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The worst result, after buying shares in a company (assuming no leverage), would be if you lose all the money you put in. But in contrast you can make much more than 100% if the company does well. For instance the Motor Oil (Hellas) Corinth Refineries S.A. (ATH:MOH) share price is 135% higher than it was three years ago. How nice for those who held the stock! In the last week the share price is up 3.1%.
In his essay The Superinvestors of Graham-and-Doddsville Warren Buffett described how share prices do not always rationally reflect the value of a business. By comparing earnings per share (EPS) and and share price changes over time, we can get a feel for how investor attitudes to a company have morphed over time.
Motor Oil (Hellas) Corinth Refineries became profitable within the last three years. That kind of transition can be an inflection point that justifies a strong share price gain, just as we have seen here.
The graphic below depicts how EPS has changed over time (unveil the exact values by clicking on the image).
Before buying or selling a stock, we always recommend a close examination of historic growth trends, available here..
What About Dividends?
It is important to consider the total shareholder return, as well as the share price return, for any given stock. The TSR is a return calculation that accounts for the value of cash dividends (assuming that any dividend received was reinvested) and the calculated value of any discounted capital raisings. It’s fair to say that the TSR gives a more complete picture for stocks that pay a dividend. We note that for Motor Oil (Hellas) Corinth Refineries the TSR over the last 3 years was 185%, which is better than the share price return mentioned above. This is largely a result of its dividend payments!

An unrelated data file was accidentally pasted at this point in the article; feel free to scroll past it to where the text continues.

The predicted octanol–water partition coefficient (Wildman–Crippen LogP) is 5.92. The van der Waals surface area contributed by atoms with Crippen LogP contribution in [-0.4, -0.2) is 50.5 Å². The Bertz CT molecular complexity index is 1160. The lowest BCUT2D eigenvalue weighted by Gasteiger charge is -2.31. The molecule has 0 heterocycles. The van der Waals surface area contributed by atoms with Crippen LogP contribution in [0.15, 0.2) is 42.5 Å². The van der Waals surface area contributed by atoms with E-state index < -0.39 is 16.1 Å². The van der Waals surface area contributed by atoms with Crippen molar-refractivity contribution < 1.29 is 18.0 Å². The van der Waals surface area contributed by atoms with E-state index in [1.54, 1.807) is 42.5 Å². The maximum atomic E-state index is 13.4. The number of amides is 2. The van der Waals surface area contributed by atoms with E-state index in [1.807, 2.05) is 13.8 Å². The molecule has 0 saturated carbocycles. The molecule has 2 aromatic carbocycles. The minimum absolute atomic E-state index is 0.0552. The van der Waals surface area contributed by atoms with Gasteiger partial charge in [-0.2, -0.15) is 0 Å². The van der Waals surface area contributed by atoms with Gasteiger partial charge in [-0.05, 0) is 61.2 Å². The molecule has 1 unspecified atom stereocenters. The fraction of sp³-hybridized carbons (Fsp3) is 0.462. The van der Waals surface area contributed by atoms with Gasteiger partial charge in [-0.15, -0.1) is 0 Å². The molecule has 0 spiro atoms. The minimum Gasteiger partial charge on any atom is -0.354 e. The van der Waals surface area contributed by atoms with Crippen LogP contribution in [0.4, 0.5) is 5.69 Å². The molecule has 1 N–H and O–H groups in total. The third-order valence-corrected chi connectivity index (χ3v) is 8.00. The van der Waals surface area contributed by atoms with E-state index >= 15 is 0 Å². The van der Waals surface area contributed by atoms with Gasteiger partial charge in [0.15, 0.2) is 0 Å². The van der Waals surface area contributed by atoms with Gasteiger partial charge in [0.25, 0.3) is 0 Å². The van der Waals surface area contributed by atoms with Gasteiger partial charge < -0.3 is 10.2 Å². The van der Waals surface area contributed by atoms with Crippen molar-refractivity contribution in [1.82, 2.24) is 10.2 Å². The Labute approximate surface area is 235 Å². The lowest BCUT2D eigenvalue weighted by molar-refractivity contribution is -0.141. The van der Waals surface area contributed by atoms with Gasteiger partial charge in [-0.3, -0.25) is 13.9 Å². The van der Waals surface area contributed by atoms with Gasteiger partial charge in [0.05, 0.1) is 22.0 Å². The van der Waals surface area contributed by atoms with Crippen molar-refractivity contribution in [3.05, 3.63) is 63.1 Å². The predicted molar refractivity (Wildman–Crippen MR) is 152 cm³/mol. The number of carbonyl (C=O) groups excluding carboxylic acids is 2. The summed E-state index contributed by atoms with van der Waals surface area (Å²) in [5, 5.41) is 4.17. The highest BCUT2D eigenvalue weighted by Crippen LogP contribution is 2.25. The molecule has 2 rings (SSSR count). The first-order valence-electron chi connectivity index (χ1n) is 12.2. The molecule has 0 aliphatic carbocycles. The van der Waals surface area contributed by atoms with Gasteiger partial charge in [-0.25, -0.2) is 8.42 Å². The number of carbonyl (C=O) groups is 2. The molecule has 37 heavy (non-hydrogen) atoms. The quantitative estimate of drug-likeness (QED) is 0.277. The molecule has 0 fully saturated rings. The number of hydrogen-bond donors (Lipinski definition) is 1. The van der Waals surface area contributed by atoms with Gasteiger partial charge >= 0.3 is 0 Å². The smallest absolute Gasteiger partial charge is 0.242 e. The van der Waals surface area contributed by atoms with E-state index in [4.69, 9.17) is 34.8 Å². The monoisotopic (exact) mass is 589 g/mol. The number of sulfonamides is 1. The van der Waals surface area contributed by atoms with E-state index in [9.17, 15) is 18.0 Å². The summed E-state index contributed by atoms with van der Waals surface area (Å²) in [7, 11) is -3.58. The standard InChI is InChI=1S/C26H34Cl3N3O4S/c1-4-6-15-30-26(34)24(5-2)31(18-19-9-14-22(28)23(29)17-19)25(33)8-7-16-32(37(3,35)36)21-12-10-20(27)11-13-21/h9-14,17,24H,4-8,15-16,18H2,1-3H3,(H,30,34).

A Different Perspective
It’s good to see that Motor Oil (Hellas) Corinth Refineries has rewarded shareholders with a total shareholder return of 28% in the last twelve months. And that does include the dividend. Since the one-year TSR is better than the five-year TSR (the latter coming in at 24% per year), it would seem that the stock’s performance has improved in recent times. In the best case scenario, this may hint at some real business momentum, implying that now could be a great time to delve deeper. Importantly, we haven’t analysed Motor Oil (Hellas) Corinth Refineries’s dividend history. This free visual report on its dividends is a must-read if you’re thinking of buying.
For those who like to find winning investments this free list of growing companies with recent insider purchasing, could be just the ticket.Please note, the market returns quoted in this article reflect the market weighted average returns of stocks that currently trade on GR exchanges.
We aim to bring you long-term focused research analysis driven by fundamental data. Note that our analysis may not factor in the latest price-sensitive company announcements or qualitative material.
If you spot an error that warrants correction, please contact the editor at firstname.lastname@example.org. This article by Simply Wall St is general in nature. It does not constitute a recommendation to buy or sell any stock, and does not take account of your objectives, or your financial situation. Simply Wall St has no position in the stocks mentioned. Thank you for reading.